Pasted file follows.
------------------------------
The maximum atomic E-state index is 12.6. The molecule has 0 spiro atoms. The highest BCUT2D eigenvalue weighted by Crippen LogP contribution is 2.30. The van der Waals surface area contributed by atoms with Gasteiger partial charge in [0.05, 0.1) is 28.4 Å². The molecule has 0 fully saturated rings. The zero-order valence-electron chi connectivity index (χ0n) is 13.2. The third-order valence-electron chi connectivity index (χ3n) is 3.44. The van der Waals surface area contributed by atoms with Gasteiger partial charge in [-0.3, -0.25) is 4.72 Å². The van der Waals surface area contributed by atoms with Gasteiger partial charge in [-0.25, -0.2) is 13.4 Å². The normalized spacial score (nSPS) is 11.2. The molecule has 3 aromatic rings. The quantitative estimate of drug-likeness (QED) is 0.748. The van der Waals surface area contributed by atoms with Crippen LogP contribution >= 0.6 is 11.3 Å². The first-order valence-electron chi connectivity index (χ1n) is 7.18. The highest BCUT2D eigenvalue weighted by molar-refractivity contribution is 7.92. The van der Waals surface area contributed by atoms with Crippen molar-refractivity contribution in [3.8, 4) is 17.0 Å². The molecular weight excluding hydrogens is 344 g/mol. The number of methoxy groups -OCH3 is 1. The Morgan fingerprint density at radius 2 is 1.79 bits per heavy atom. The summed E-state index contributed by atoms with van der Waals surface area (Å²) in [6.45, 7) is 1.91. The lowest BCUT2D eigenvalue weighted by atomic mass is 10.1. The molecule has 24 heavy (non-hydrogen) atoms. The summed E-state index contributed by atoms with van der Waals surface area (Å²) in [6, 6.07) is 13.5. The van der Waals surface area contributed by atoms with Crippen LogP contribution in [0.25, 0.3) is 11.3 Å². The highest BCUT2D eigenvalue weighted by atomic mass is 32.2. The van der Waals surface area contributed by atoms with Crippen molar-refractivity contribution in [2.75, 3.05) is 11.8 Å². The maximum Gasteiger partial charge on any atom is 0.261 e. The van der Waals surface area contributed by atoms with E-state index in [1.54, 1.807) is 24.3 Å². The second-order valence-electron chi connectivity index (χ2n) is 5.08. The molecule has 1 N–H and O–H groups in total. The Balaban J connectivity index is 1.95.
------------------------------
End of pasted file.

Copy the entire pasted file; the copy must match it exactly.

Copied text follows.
The maximum atomic E-state index is 12.6. The molecule has 0 spiro atoms. The highest BCUT2D eigenvalue weighted by Crippen LogP contribution is 2.30. The van der Waals surface area contributed by atoms with Gasteiger partial charge in [0.05, 0.1) is 28.4 Å². The molecule has 0 fully saturated rings. The zero-order valence-electron chi connectivity index (χ0n) is 13.2. The third-order valence-electron chi connectivity index (χ3n) is 3.44. The van der Waals surface area contributed by atoms with Gasteiger partial charge in [-0.3, -0.25) is 4.72 Å². The van der Waals surface area contributed by atoms with Gasteiger partial charge in [-0.25, -0.2) is 13.4 Å². The normalized spacial score (nSPS) is 11.2. The molecule has 3 aromatic rings. The quantitative estimate of drug-likeness (QED) is 0.748. The van der Waals surface area contributed by atoms with Crippen LogP contribution >= 0.6 is 11.3 Å². The first-order valence-electron chi connectivity index (χ1n) is 7.18. The highest BCUT2D eigenvalue weighted by molar-refractivity contribution is 7.92. The van der Waals surface area contributed by atoms with Crippen molar-refractivity contribution in [3.8, 4) is 17.0 Å². The molecular weight excluding hydrogens is 344 g/mol. The number of methoxy groups -OCH3 is 1. The Morgan fingerprint density at radius 2 is 1.79 bits per heavy atom. The summed E-state index contributed by atoms with van der Waals surface area (Å²) in [6.45, 7) is 1.91. The lowest BCUT2D eigenvalue weighted by atomic mass is 10.1. The molecule has 24 heavy (non-hydrogen) atoms. The summed E-state index contributed by atoms with van der Waals surface area (Å²) in [6, 6.07) is 13.5. The van der Waals surface area contributed by atoms with Crippen LogP contribution in [0.25, 0.3) is 11.3 Å². The highest BCUT2D eigenvalue weighted by atomic mass is 32.2. The van der Waals surface area contributed by atoms with Crippen molar-refractivity contribution in [2.75, 3.05) is 11.8 Å². The maximum Gasteiger partial charge on any atom is 0.261 e. The van der Waals surface area contributed by atoms with E-state index in [1.54, 1.807) is 24.3 Å². The second-order valence-electron chi connectivity index (χ2n) is 5.08. The molecule has 1 N–H and O–H groups in total. The Balaban J connectivity index is 1.95.